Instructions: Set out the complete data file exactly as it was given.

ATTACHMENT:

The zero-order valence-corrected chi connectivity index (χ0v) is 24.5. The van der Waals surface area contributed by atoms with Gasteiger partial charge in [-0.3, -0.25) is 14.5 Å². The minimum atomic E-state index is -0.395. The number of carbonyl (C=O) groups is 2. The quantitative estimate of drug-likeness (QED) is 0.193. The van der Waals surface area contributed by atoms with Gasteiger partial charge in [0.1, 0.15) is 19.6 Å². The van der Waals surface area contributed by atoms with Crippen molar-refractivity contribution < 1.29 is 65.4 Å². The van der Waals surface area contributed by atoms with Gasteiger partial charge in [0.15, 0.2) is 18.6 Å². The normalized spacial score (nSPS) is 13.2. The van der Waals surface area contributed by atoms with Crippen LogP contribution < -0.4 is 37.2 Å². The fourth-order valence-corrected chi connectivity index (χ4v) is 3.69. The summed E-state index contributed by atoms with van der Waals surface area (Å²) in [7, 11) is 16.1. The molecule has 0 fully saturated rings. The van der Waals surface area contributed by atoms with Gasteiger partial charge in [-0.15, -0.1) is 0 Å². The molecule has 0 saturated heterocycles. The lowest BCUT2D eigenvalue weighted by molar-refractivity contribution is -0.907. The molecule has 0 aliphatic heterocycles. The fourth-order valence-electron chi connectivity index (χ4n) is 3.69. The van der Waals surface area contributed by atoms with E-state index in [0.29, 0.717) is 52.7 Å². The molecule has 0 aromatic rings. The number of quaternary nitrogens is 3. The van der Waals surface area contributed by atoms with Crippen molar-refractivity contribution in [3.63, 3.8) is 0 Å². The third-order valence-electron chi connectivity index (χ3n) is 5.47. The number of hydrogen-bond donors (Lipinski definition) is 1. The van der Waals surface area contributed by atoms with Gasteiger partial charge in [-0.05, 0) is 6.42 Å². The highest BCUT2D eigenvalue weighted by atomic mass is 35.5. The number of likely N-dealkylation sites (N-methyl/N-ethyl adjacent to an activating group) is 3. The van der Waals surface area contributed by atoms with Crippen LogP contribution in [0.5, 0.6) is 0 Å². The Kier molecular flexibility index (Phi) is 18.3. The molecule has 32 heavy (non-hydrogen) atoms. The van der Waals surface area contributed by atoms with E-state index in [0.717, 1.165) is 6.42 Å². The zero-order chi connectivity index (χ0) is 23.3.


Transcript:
The zero-order valence-corrected chi connectivity index (χ0v) is 24.5. The van der Waals surface area contributed by atoms with Gasteiger partial charge in [-0.3, -0.25) is 14.5 Å². The minimum atomic E-state index is -0.395. The number of carbonyl (C=O) groups is 2. The quantitative estimate of drug-likeness (QED) is 0.193. The van der Waals surface area contributed by atoms with Gasteiger partial charge in [0.1, 0.15) is 19.6 Å². The van der Waals surface area contributed by atoms with Crippen molar-refractivity contribution < 1.29 is 65.4 Å². The van der Waals surface area contributed by atoms with Gasteiger partial charge in [0.15, 0.2) is 18.6 Å². The normalized spacial score (nSPS) is 13.2. The van der Waals surface area contributed by atoms with Crippen LogP contribution < -0.4 is 37.2 Å². The fourth-order valence-corrected chi connectivity index (χ4v) is 3.69. The summed E-state index contributed by atoms with van der Waals surface area (Å²) in [7, 11) is 16.1. The molecule has 0 fully saturated rings. The van der Waals surface area contributed by atoms with Gasteiger partial charge in [-0.15, -0.1) is 0 Å². The molecule has 0 saturated heterocycles. The lowest BCUT2D eigenvalue weighted by molar-refractivity contribution is -0.907. The molecule has 0 aliphatic heterocycles. The fourth-order valence-electron chi connectivity index (χ4n) is 3.69. The van der Waals surface area contributed by atoms with E-state index in [0.29, 0.717) is 52.7 Å². The molecule has 0 aromatic rings. The number of quaternary nitrogens is 3. The van der Waals surface area contributed by atoms with Crippen molar-refractivity contribution in [3.63, 3.8) is 0 Å². The third-order valence-electron chi connectivity index (χ3n) is 5.47. The number of hydrogen-bond donors (Lipinski definition) is 1. The van der Waals surface area contributed by atoms with Gasteiger partial charge in [-0.05, 0) is 6.42 Å². The highest BCUT2D eigenvalue weighted by atomic mass is 35.5. The number of likely N-dealkylation sites (N-methyl/N-ethyl adjacent to an activating group) is 3. The van der Waals surface area contributed by atoms with Crippen LogP contribution in [0.5, 0.6) is 0 Å². The Kier molecular flexibility index (Phi) is 18.3. The molecule has 32 heavy (non-hydrogen) atoms. The van der Waals surface area contributed by atoms with E-state index in [0.717, 1.165) is 6.42 Å². The zero-order chi connectivity index (χ0) is 23.3.